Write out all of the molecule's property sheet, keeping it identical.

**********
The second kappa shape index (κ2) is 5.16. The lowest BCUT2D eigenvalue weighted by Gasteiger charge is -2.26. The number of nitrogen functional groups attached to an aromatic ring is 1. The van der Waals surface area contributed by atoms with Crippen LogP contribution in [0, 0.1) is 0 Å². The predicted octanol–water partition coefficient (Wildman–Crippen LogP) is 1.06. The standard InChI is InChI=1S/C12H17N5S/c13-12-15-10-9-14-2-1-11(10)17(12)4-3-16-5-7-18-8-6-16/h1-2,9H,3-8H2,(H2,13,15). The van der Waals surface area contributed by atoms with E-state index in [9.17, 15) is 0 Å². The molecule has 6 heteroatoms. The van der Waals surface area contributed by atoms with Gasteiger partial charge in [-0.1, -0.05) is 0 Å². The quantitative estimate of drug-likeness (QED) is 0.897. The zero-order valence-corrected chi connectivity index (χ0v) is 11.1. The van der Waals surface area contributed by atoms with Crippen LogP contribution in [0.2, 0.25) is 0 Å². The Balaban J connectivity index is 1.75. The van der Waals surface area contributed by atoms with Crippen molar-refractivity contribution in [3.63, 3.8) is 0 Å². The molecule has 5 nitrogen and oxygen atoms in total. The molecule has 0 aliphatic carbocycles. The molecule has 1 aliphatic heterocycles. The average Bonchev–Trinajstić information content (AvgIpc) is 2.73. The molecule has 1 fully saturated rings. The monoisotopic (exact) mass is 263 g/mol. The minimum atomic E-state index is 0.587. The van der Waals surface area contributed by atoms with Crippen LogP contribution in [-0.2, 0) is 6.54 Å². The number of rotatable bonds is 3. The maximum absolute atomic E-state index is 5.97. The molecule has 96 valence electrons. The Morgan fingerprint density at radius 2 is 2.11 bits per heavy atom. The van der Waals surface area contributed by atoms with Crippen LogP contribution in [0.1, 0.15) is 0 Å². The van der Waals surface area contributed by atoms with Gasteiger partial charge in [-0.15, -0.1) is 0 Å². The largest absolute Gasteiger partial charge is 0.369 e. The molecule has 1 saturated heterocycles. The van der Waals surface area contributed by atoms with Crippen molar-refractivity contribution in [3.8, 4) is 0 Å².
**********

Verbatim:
The second kappa shape index (κ2) is 5.16. The lowest BCUT2D eigenvalue weighted by Gasteiger charge is -2.26. The number of nitrogen functional groups attached to an aromatic ring is 1. The van der Waals surface area contributed by atoms with Crippen LogP contribution in [0, 0.1) is 0 Å². The predicted octanol–water partition coefficient (Wildman–Crippen LogP) is 1.06. The standard InChI is InChI=1S/C12H17N5S/c13-12-15-10-9-14-2-1-11(10)17(12)4-3-16-5-7-18-8-6-16/h1-2,9H,3-8H2,(H2,13,15). The van der Waals surface area contributed by atoms with E-state index in [9.17, 15) is 0 Å². The molecule has 6 heteroatoms. The van der Waals surface area contributed by atoms with Gasteiger partial charge in [-0.1, -0.05) is 0 Å². The quantitative estimate of drug-likeness (QED) is 0.897. The zero-order valence-corrected chi connectivity index (χ0v) is 11.1. The van der Waals surface area contributed by atoms with Crippen LogP contribution in [0.2, 0.25) is 0 Å². The Balaban J connectivity index is 1.75. The van der Waals surface area contributed by atoms with Crippen molar-refractivity contribution in [3.63, 3.8) is 0 Å². The molecule has 5 nitrogen and oxygen atoms in total. The molecule has 0 aliphatic carbocycles. The molecule has 1 aliphatic heterocycles. The average Bonchev–Trinajstić information content (AvgIpc) is 2.73. The molecule has 1 fully saturated rings. The monoisotopic (exact) mass is 263 g/mol. The minimum atomic E-state index is 0.587. The van der Waals surface area contributed by atoms with Crippen LogP contribution in [-0.2, 0) is 6.54 Å². The number of rotatable bonds is 3. The maximum absolute atomic E-state index is 5.97. The molecule has 96 valence electrons. The Morgan fingerprint density at radius 2 is 2.11 bits per heavy atom. The van der Waals surface area contributed by atoms with Crippen LogP contribution in [0.1, 0.15) is 0 Å². The van der Waals surface area contributed by atoms with Gasteiger partial charge in [-0.15, -0.1) is 0 Å². The largest absolute Gasteiger partial charge is 0.369 e. The molecule has 1 saturated heterocycles. The van der Waals surface area contributed by atoms with Crippen molar-refractivity contribution in [3.8, 4) is 0 Å².